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I heard that a program can be presented as a tree. I also heard that there is a programming language whose syntax make this idea very clear. I mean that programs written in this language can be easily represented as a tree. Does anybody know what is the name of this language?

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4  
Programs are actually graphs, not trees. –  anon Mar 12 '10 at 10:17
3  
@Neil: it depends on how you look at them. There are call graphs and control flow graphs (which are usually not trees), and then there are parse trees (which are usually, erm, trees). –  ЯegDwight Mar 12 '10 at 15:33
    
Until you join common subexpressions, where it can suddenly turn into graphs. –  Vatine Mar 12 '10 at 16:07

6 Answers 6

up vote 17 down vote accepted

The Lisp language can be easily seen as a tree due to its parenthesized form. For example:

 (lambda (arg) (+ arg 1))

                               O
                              /|\
                             / | \ 
                            /  |  \
                           /   |   \
                      lambda   O    O
                              /    /|\ 
                             /    / | \
                            /    /  |  \
                          arg   +  arg  1

Of course every program can be represented by its syntax tree but this is not as easy to see.

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I would consider "lambda" as a node with two branches "arg" and "+". And then I would consider "+" as another node with two branches "arg" and "1". –  Roman Mar 12 '10 at 10:44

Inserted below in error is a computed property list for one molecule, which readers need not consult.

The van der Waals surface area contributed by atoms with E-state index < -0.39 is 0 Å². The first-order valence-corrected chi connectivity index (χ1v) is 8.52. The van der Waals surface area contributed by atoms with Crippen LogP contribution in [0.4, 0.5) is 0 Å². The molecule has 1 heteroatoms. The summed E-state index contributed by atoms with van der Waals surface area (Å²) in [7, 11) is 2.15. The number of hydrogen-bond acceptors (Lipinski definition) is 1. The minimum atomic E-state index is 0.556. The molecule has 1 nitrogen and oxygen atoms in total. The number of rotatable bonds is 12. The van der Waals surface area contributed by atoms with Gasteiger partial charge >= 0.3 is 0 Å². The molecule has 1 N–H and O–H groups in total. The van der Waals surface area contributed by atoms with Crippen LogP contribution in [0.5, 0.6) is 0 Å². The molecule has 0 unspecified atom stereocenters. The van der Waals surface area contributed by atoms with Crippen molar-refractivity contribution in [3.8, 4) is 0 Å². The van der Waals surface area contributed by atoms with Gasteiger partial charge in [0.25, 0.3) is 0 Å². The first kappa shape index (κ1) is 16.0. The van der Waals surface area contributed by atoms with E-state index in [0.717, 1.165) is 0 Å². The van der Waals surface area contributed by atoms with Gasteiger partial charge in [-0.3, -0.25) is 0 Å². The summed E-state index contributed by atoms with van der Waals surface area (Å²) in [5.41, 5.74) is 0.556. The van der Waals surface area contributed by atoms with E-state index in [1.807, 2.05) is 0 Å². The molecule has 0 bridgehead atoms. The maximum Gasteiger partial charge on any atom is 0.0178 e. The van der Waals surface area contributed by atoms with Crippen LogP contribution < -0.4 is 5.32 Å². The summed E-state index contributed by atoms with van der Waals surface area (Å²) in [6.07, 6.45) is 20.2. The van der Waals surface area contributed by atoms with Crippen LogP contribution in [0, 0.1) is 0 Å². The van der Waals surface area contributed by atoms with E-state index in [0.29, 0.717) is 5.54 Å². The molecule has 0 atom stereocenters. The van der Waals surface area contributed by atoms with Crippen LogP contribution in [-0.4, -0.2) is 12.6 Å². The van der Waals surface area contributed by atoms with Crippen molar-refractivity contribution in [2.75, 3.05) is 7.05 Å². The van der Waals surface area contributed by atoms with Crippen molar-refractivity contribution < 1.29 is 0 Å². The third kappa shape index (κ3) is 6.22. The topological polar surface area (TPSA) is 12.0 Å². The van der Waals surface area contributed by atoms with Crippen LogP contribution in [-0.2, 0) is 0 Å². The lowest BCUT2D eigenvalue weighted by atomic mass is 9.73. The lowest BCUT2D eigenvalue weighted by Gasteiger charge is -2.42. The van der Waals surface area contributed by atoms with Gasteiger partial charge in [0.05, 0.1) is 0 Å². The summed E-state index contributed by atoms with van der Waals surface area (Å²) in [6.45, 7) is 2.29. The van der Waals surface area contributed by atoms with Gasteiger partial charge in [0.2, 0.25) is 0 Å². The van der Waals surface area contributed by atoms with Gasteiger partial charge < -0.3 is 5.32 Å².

2  
That would be another way but you would have problems with the node "()" which is a valid element syntax-wise –  Remo.D Mar 12 '10 at 11:22

Lisp.

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The syntax of code in most programming languages can be represented as a tree. Parsers usually work by transforming the program text into a tree, which is called a parse tree.

Lisp has a syntax that makes the tree-structure of code quite explicit, since the source code is written as nested lists. Eg. an if in Lisp:

(if (= a (+ b c))
    (print (string-append "something" a))
    (print "something else"))

Equivalent in Python:

if a == b + c:
    print "something: " + a
else:
    print "something else"

The tree structure of the code is very clear in the Lisp code (as a tree of nested lists), while it is somewhat obscured in the Python code due to syntax and precedence rules.

The representation of code as a tree structure of nested lists is a powerful feature. For example, you can pretty easily write macros which transforms code. The drawback is that some find the very uniform Lisp code hard to read.

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Make :-)

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2  
I would say that Make is more resembling a graph than a tree. –  Remo.D Mar 12 '10 at 10:31
    
While this link may answer the question, it is better to include the essential parts of the answer here and provide the link for reference. Link-only answers can become invalid if the linked page changes. –  Mark Hurd Aug 26 '12 at 14:20

Any language using polish notation matches your question.

Other than Lisp, most popular are Postscript and PDF.

Unix dc is another example.

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1  
I thought Forth was a lot of fun, quite a few years ago. One of the charming things is how : ? . ! ; is a standard definition in the language, but it is firmly based on Polish notation. –  David Thornley Mar 12 '10 at 15:36

You might be thinking of the rather unfortunately named 'Jackson Structured Programming' method which, whilst not a language in its own right, does force you to lay out programs in a strict tree format.

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